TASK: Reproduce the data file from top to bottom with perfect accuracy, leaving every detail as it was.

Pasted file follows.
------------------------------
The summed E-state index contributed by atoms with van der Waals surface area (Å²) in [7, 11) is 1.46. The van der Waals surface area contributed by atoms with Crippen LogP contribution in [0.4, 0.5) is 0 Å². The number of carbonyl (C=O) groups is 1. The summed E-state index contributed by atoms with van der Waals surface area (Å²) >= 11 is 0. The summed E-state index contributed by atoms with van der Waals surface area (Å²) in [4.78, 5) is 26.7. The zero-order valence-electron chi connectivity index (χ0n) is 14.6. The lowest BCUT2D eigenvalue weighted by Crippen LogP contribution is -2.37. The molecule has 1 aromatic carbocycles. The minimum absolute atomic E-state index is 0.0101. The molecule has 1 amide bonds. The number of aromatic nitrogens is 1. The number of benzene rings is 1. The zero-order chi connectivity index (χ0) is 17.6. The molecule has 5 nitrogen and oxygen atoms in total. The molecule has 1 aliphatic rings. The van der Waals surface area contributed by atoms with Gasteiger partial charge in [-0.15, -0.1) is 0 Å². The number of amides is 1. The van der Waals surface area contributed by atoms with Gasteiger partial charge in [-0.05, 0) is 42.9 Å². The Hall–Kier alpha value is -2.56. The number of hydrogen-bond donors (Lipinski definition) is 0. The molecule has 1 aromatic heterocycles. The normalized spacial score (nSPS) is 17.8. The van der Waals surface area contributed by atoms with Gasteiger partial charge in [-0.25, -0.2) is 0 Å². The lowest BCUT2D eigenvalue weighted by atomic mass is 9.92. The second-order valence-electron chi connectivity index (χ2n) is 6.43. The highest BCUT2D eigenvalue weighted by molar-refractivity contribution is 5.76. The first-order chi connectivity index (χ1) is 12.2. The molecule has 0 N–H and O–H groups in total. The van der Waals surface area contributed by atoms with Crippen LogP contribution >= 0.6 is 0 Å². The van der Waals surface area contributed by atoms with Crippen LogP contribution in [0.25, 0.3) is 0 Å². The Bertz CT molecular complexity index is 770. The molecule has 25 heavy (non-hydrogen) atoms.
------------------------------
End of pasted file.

The summed E-state index contributed by atoms with van der Waals surface area (Å²) in [7, 11) is 1.46. The van der Waals surface area contributed by atoms with Crippen LogP contribution in [0.4, 0.5) is 0 Å². The number of carbonyl (C=O) groups is 1. The summed E-state index contributed by atoms with van der Waals surface area (Å²) >= 11 is 0. The summed E-state index contributed by atoms with van der Waals surface area (Å²) in [4.78, 5) is 26.7. The zero-order valence-electron chi connectivity index (χ0n) is 14.6. The lowest BCUT2D eigenvalue weighted by Crippen LogP contribution is -2.37. The molecule has 1 aromatic carbocycles. The minimum absolute atomic E-state index is 0.0101. The molecule has 1 amide bonds. The number of aromatic nitrogens is 1. The number of benzene rings is 1. The zero-order chi connectivity index (χ0) is 17.6. The molecule has 5 nitrogen and oxygen atoms in total. The molecule has 1 aliphatic rings. The van der Waals surface area contributed by atoms with Gasteiger partial charge in [-0.15, -0.1) is 0 Å². The number of amides is 1. The van der Waals surface area contributed by atoms with Gasteiger partial charge in [-0.05, 0) is 42.9 Å². The Hall–Kier alpha value is -2.56. The number of hydrogen-bond donors (Lipinski definition) is 0. The molecule has 1 aromatic heterocycles. The normalized spacial score (nSPS) is 17.8. The van der Waals surface area contributed by atoms with Gasteiger partial charge in [-0.25, -0.2) is 0 Å². The lowest BCUT2D eigenvalue weighted by atomic mass is 9.92. The second-order valence-electron chi connectivity index (χ2n) is 6.43. The highest BCUT2D eigenvalue weighted by molar-refractivity contribution is 5.76. The first-order chi connectivity index (χ1) is 12.2. The molecule has 0 N–H and O–H groups in total. The van der Waals surface area contributed by atoms with Crippen LogP contribution >= 0.6 is 0 Å². The van der Waals surface area contributed by atoms with Crippen LogP contribution in [0.25, 0.3) is 0 Å². The Bertz CT molecular complexity index is 770. The molecule has 25 heavy (non-hydrogen) atoms.